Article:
Fear of violent crime and concern for personal safety are well documented fears among women (Bialeschki & Hicks, 1998; Wesley & Gaarder, 2004). Feminist theorists argue that concern for personal safety among women is one of the most significant ways in which women’s lives and their use of space is controlled and restricted (Bialeschki, 1999; Cops & Pleysier, 2011). Employing a feminist standpoint framework (Hill Collins, 2000), the purpose of this study was to qualitatively examine recreational female runners’ concerns for safety while running outdoors in an urban park setting and the strategies employed to negotiate or manage their concerns. Semistructured interviews were conducted with 20 female recreational runners. Interview data were analyzed following the procedures outlined by Corbin and Strauss (2007) for open and axial coding. The following themes emerged from the interview data: (a) fear of being attacked, (b) environmental and social cues, (c) normalization of street harassment, (d) negotiation strategies, and (e) recommendations for enhancing safety. The findings provide important information pertaining to women’s access to safe outdoor space in which to exercise. Perceptions of safety, fear of being attacked and experiences of harassment have the power to negatively influence women’s engagement and enjoyment in outdoor PA/exercise.
Theresa A. Walton and Ted M. Butryn
In this article, we examine the complex relationship between whiteness and men’s U.S. distance running. Through a critical examination of over 700 print and electronic sources dealing with distance running in the U.S. from the 1970s through the present, we present evidence that distance running has been framed as a “White space” that is threatened by both external factors (dominance of male international distance-running competition by athletes from African nations) and internal factors (lack of U.S. White male success in conjunction with the success of U.S. citizens of color, born within and outside of the U.S.). We also examine several forms of backlash against these perceived threats, including the media focus on a succession of next White hopes, the rise of U.S. only prize money in road races, and the marginalization of African-born U.S. runners. Our analysis reveals how the media works to normalize whiteness within the larger narrative of U.S. distance running and suggests the need for future work on whiteness and sport.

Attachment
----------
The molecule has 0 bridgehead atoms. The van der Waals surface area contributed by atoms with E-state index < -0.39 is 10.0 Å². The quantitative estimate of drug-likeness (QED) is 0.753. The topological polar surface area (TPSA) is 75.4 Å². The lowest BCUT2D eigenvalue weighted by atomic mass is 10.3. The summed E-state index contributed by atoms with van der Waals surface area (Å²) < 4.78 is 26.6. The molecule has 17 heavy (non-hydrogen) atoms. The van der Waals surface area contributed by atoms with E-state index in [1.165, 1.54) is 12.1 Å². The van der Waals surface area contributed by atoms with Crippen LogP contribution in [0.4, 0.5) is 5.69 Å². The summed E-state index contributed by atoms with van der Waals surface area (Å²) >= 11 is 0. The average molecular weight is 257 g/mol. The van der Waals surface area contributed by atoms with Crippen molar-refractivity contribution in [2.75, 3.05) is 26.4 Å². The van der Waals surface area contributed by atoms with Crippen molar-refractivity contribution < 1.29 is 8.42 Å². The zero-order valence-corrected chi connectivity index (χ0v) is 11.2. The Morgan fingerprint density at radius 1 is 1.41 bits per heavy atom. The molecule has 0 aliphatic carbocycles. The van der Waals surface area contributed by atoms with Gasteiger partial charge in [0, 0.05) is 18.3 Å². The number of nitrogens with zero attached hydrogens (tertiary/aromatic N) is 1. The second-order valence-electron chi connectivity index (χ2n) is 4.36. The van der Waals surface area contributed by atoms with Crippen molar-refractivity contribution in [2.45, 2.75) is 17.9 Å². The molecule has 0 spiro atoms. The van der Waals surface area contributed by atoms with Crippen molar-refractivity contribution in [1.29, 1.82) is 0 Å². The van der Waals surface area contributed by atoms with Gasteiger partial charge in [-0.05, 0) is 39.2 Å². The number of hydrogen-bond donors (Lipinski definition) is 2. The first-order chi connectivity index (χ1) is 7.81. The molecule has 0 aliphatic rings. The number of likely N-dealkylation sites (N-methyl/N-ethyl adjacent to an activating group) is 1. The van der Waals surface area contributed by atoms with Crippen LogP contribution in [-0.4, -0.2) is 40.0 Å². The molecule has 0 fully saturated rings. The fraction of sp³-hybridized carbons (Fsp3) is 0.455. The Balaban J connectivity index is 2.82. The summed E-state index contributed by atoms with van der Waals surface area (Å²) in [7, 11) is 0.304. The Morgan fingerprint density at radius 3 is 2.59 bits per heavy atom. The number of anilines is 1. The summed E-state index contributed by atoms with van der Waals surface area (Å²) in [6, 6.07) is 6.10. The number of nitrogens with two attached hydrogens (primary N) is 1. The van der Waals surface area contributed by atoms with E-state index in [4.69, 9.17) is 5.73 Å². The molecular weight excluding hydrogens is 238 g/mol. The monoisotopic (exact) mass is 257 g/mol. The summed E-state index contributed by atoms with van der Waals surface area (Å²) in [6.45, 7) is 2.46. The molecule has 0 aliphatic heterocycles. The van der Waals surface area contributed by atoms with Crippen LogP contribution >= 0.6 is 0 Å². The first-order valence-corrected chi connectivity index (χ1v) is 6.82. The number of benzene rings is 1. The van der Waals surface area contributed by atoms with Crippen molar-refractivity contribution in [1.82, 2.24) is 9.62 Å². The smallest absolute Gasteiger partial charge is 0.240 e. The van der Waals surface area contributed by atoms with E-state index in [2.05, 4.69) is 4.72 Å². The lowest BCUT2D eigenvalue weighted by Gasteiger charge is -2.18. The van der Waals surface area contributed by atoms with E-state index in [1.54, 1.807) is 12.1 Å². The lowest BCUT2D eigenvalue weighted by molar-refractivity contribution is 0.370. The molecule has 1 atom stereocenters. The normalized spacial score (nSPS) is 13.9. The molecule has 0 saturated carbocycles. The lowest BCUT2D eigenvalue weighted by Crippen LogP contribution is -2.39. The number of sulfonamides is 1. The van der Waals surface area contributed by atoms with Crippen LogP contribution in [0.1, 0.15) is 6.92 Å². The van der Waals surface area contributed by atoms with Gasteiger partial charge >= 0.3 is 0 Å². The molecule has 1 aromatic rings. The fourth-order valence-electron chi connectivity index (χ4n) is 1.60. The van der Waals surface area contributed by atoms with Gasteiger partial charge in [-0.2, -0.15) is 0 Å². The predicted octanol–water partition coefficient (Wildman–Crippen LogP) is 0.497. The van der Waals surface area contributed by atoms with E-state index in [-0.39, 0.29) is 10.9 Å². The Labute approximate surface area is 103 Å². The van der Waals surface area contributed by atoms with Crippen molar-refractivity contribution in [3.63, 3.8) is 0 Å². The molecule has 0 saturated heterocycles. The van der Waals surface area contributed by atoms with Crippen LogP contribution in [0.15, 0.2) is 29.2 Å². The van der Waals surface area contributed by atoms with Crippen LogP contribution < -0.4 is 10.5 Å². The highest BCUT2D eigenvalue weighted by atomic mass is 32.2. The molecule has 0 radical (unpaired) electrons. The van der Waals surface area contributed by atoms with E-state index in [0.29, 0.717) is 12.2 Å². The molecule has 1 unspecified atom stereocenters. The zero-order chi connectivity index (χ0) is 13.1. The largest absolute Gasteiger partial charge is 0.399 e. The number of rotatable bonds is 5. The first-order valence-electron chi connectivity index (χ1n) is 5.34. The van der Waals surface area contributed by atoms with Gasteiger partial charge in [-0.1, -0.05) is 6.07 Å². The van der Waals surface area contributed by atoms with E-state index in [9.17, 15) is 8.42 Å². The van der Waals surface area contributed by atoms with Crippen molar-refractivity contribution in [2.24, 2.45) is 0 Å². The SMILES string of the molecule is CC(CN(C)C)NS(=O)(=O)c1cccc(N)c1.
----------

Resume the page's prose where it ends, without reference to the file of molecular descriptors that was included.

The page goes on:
Following Michel Foucault, feminist sport scholars have demonstrated how women’s physical activity can act as a technology of domination that anchors women into a discoursive web of normalizing practices. There has been less emphasis on Foucault’s later work that focuses on the individual’s role of changing the practices of domination. Foucault argues that human beings turn themselves into subjects through what he labels “the technologies of the self.” While his work is not gender specific, some feminists have seen the technologies of the self as a possibility to reconceptualize the self, agency and resistance in feminist theory and politics. In this paper, I aim to examine what Foucault’s technologies of self can offer feminists in sport studies. I begin by reviewing applications of Foucault’s technology of the self to analyses of women’s physical activity. I will next locate the technologies of the self within Foucault’s theory of power, self and ethics to further reflect how valuable this concept can be for feminist sport studies.